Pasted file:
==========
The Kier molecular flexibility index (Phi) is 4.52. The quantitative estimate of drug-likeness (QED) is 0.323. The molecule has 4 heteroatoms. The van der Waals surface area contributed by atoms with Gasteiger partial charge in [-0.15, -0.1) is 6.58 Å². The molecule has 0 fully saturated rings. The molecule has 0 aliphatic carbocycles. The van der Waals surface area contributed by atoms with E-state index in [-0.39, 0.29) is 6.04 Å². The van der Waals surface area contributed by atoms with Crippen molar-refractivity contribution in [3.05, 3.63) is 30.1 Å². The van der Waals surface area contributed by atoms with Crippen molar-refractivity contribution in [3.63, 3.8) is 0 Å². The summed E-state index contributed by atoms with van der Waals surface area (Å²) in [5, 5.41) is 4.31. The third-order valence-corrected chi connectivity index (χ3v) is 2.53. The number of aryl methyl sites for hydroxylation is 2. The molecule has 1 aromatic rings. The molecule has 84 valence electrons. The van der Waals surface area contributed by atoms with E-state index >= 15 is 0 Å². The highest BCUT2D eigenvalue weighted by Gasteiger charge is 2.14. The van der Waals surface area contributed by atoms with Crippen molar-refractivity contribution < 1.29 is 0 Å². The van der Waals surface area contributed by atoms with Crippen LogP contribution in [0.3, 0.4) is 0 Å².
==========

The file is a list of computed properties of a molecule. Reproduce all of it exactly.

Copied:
The Kier molecular flexibility index (Phi) is 4.52. The quantitative estimate of drug-likeness (QED) is 0.323. The molecule has 4 heteroatoms. The van der Waals surface area contributed by atoms with Gasteiger partial charge in [-0.15, -0.1) is 6.58 Å². The molecule has 0 fully saturated rings. The molecule has 0 aliphatic carbocycles. The van der Waals surface area contributed by atoms with E-state index in [-0.39, 0.29) is 6.04 Å². The van der Waals surface area contributed by atoms with Crippen molar-refractivity contribution in [3.05, 3.63) is 30.1 Å². The van der Waals surface area contributed by atoms with Crippen molar-refractivity contribution in [3.63, 3.8) is 0 Å². The summed E-state index contributed by atoms with van der Waals surface area (Å²) in [5, 5.41) is 4.31. The third-order valence-corrected chi connectivity index (χ3v) is 2.53. The number of aryl methyl sites for hydroxylation is 2. The molecule has 1 aromatic rings. The molecule has 84 valence electrons. The van der Waals surface area contributed by atoms with E-state index >= 15 is 0 Å². The highest BCUT2D eigenvalue weighted by Gasteiger charge is 2.14. The van der Waals surface area contributed by atoms with Crippen molar-refractivity contribution < 1.29 is 0 Å². The van der Waals surface area contributed by atoms with Crippen LogP contribution in [0.3, 0.4) is 0 Å².